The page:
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In an animal election, with only two candidates – would Evil vote for a misogynistic duck-billed platypus or a homophobic octopus?
The provocative enquiry begs a number of questions, probably more than can be fully dealt with in the scope of this essay. Nonetheless, two are key to a full contextual grasp of the deeper mechanics of the question. First, and perhaps most challenging: why are there are only two candidates in this animal election? Second, and perhaps less likely to be answered: who, or what is “Evil” and how did he get onto the Electoral Roll? These two elements are the twin brands of our bulb of inquiry which, when appropriately inflamed will shed light upon the overall question of the voting nature of Evil.
So then to our first subject. The animal kingdom is a vast family of diverse speciation occupying land, air and sea (never mind those Extremophiles, whom we can safely dismiss for their obscurity; there is little chance that the average voting sloth has ever inspected the deep sea vents in search of democratic representation – (C.L.Bibbons, The Political Whimsy of South American Fauna ch.3-5). A sensible commentator divides those kingdoms elementally; only two are well-regarded in their grasp of economics and foreign policy. The dominion of the birds is widely regarded as flighty and incapable of meaningful biomedical ethical debate (see Erickson and Wolff’s 1941 text, The History of Abortion on The Wing: a Gnomic Analysis of Kicking Eggs off Cliffs and Why do Ducks Rape?, Chucklethorpe and Mayberry 1876) as well as being held (arguably unfairly) in contempt for the lightness of their bones. Bats are frequently misrepresented as birds, but given their block voting in favour of any mammal standing we shall include them for the purposes of this discussion as land creatures. It is clear that no avian species could attain the heights of public office, not after the Pelican Fiasco or the purges of the Prussian Boobies (Fuck Me, That’s No Sparrer ch.2,5,9-13, Cockenheim 1976) and so the only sane candidates remaining are the denizens of land and sea.
Historically, seaborne politicians have been incoherent in policy, prone to scandal and are generally loathed by their electorate. The best example of this is found during the premiership of “He Whistles in the Dark”, the basking shark who miraculously achieved 76% of the vote and secured a majority for the Cetacean Party. They were elected on a promise of equal krill for those with legs and without. Due to a misunderstanding that krill might be a metaphor for basic animal rights, the realisation that this was not the case lead directly to the Second Whaling Crusade and set the Cetacean Party back a generation. (The Tuna Memorandum, or, How One Fish Killed a Bigger Fish by Armand Barraclough 2001). Fish are resolutely racist and their policies espouse nothing but a broad spectrum of hatred (The Marine Census 1992, Q3: Of the following creatures and species, whom do you most despise? 98% of respondents ticked all available boxes and the remaining 2% added further categories). Other sea-dwellers, crustaceans, bivalves and coral are politically inert, providing little but the butt of jokes (see most issues 1872-1996 of The Seabeast’s Gazette). By far the most astute political commentators have been drawn from the cephalopod families; there has been a cuttlefish in the cabinet continuously since 1845, excepting the cruel years of 1897-1901 (The Budgie Paradox: When Joey Nine-Hues met Tweety – A Memoir, Dan 1905). Octopuses and squid have always been strong contenders, despite the former’s striking homophobia. The morality of homosexuality in the octopus mindset has long perplexed onlookers and those hopeful for social reform and acceptance. The only conclusion that merits inclusion is that their homophobia is an aspect of intense sexual repression as evidenced by their frequent changes of colour and habitual forming of shapes that distinctly resemble skirts and cleavage (Rooster and Munthaggis, That Puss is a Nancy, p.45-78). Thus their vile beliefs have little impact on voters who merely dismiss them as egg bandits. Given their strong Home Office policies and otherwise progressive social agenda they remain favourite with liberals and leftists.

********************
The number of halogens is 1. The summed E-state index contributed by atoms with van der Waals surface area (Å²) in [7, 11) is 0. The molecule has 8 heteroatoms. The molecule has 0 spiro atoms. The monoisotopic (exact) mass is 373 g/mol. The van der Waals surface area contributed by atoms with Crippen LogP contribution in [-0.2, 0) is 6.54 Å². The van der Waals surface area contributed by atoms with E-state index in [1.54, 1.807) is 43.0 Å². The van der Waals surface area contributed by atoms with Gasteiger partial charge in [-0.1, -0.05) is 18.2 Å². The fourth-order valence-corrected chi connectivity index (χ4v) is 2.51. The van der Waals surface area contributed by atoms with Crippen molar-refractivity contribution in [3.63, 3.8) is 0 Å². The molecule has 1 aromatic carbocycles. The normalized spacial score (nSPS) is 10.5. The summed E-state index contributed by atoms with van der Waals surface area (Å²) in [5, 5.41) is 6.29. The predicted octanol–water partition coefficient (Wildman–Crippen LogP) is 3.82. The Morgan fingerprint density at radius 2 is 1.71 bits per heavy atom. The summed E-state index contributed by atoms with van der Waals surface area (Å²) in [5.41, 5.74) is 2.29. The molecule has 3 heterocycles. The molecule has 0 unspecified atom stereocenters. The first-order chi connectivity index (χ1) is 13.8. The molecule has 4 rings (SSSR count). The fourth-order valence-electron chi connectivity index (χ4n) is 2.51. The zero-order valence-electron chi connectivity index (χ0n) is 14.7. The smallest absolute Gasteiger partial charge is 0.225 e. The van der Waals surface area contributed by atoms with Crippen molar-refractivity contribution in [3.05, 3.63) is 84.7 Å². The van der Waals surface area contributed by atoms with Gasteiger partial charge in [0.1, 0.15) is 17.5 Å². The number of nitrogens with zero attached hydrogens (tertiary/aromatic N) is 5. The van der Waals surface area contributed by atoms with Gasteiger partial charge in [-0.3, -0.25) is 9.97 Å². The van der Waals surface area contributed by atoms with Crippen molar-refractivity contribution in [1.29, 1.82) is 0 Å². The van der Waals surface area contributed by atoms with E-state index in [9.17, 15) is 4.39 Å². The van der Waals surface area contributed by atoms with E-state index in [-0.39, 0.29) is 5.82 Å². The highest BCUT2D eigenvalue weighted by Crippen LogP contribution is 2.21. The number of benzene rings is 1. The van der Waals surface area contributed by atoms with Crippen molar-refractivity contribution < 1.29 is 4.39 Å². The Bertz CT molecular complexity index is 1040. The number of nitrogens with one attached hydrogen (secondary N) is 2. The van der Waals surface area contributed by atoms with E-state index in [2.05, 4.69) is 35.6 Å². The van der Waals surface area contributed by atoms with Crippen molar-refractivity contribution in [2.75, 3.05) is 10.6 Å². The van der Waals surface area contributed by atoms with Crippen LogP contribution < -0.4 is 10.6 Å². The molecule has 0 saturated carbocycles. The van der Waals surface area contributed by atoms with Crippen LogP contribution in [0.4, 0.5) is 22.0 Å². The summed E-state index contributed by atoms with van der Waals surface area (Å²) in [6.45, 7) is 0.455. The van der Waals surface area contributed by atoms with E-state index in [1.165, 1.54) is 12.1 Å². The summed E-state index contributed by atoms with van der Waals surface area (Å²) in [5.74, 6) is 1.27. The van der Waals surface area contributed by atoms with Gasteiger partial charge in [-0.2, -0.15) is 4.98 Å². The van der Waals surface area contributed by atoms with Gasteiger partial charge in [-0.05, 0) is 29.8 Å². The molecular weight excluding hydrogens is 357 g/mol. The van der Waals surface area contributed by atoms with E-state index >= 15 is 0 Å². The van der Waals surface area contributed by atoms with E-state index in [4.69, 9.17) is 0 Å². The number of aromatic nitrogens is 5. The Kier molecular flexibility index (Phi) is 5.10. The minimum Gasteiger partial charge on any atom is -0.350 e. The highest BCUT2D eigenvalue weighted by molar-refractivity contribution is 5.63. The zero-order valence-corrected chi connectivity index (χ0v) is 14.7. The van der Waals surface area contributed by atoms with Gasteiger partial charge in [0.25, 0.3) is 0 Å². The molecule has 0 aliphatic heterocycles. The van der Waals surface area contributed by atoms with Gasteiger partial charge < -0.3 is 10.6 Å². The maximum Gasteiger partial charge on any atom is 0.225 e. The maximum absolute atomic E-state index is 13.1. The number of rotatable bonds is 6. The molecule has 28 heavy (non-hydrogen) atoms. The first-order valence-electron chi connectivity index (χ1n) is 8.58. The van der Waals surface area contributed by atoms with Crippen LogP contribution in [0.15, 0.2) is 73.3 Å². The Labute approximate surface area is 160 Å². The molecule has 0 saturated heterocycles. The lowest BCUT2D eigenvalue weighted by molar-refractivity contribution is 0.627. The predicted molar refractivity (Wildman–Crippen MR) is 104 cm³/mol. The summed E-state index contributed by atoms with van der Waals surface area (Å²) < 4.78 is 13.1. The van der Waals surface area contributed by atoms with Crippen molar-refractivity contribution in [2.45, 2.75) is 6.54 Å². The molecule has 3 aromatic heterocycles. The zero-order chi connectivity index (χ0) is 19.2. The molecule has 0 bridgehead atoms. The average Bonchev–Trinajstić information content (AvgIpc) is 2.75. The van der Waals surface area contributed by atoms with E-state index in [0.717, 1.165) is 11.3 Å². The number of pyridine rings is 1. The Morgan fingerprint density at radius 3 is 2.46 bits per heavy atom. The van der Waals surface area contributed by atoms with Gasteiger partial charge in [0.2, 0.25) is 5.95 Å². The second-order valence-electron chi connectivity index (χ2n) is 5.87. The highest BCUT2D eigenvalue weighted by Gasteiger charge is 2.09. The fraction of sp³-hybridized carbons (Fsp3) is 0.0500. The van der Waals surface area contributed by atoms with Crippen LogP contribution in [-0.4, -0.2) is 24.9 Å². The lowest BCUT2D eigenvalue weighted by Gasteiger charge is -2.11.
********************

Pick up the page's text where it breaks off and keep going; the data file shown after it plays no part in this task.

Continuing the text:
The arena of land provides a complex and fertile ground for political debate and dispute. It is widely asserted that “them (sic) cold blooded fucknuts couldn’t get elected if they ate their own babies, which they do” (Mammal Party Political Broadcast 1965-1989, restated in a different form 1992-95 “those cold blooded, scaly wankers…”) and the mammals have long ensured that any hopes they have in the early stages of electioneering are thoroughly dashed before the voters get anywhere near them (a single account of a Gila-Monster becoming the mayor of a small town is amusingly recounted in Charles Mendacity’s And Then He Ate My Gran, a Tale of Reptilian Woe, 1954). In recent years however, the vigour of the mammals’ slanderous (Tooth vs Claw 2004) statements and penchant for rabid advertising has quite had them hoist by their own petard when King Dong (gorilla candidate 2006) was caught on camera masturbating wildly before killing an out of favour mate and eating their two newborns. Since then there has been little credible policy or candidature from the land.